aspects of your application in order to judge the likelihood that the 
proposed research will have a substantial impact on the pursuit of these 

o Significance 
o Approach 
o Innovation
o Investigator
o Environment
The scientific review group will address and consider each of these criteria 
in assigning your application"s overall score, weighting them as appropriate 
for each application.  Your application does not need to be strong in all 
categories to be judged likely to have major scientific impact and thus 
deserve a high priority score.  For example, you may propose to carry out 
important work that by its nature is not innovative but is essential to move 
a field forward.

(1) SIGNIFICANCE:  Does your study address an important problem? If the aims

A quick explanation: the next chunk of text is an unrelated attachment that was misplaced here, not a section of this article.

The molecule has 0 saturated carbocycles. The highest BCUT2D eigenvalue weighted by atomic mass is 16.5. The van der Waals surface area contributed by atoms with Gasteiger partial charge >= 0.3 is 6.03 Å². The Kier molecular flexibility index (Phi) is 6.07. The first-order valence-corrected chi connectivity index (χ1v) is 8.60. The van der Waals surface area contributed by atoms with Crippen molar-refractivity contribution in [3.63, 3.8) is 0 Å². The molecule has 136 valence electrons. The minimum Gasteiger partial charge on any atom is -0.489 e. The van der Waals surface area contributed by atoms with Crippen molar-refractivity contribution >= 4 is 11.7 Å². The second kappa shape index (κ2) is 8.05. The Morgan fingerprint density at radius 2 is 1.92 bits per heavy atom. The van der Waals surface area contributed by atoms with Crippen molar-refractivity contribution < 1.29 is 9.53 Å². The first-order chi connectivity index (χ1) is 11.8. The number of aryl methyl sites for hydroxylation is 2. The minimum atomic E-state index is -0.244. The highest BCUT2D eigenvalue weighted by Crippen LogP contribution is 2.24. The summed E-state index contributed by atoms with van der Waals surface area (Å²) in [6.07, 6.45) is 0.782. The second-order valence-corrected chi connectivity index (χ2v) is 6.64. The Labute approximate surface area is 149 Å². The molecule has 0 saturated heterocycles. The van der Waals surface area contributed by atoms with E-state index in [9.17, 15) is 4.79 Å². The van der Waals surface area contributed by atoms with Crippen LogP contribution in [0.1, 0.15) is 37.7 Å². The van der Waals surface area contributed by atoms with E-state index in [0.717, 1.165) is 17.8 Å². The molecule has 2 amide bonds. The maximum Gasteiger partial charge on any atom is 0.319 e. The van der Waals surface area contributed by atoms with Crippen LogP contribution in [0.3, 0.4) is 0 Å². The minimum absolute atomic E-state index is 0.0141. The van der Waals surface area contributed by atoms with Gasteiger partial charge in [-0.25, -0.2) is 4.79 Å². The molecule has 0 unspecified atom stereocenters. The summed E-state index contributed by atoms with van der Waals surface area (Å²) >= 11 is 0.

of your application are achieved, how do they advance scientific knowledge?  
What will be the effect of these studies on the concepts or methods that 
drive this field?

(2) APPROACH:  Are the conceptual framework, design, methods, and analyses 
adequately developed, well integrated, and appropriate to the aims of the 
project?  Do you acknowledge potential problem areas and consider alternative 

(3) INNOVATION:  Does your project employ novel concepts, approaches or 
methods? Are the aims original and innovative?  Does your project challenge 
existing paradigms or develop new methodologies or technologies?

(4) INVESTIGATOR: Are you appropriately trained and well suited to carry out 
this work?  Is the work proposed appropriate to your experience level as the 
principal investigator and to that of other researchers (if any)?

(5) ENVIRONMENT:  Does the scientific environment in which your work will be 
done contribute to the probability of success?  Do the proposed experiments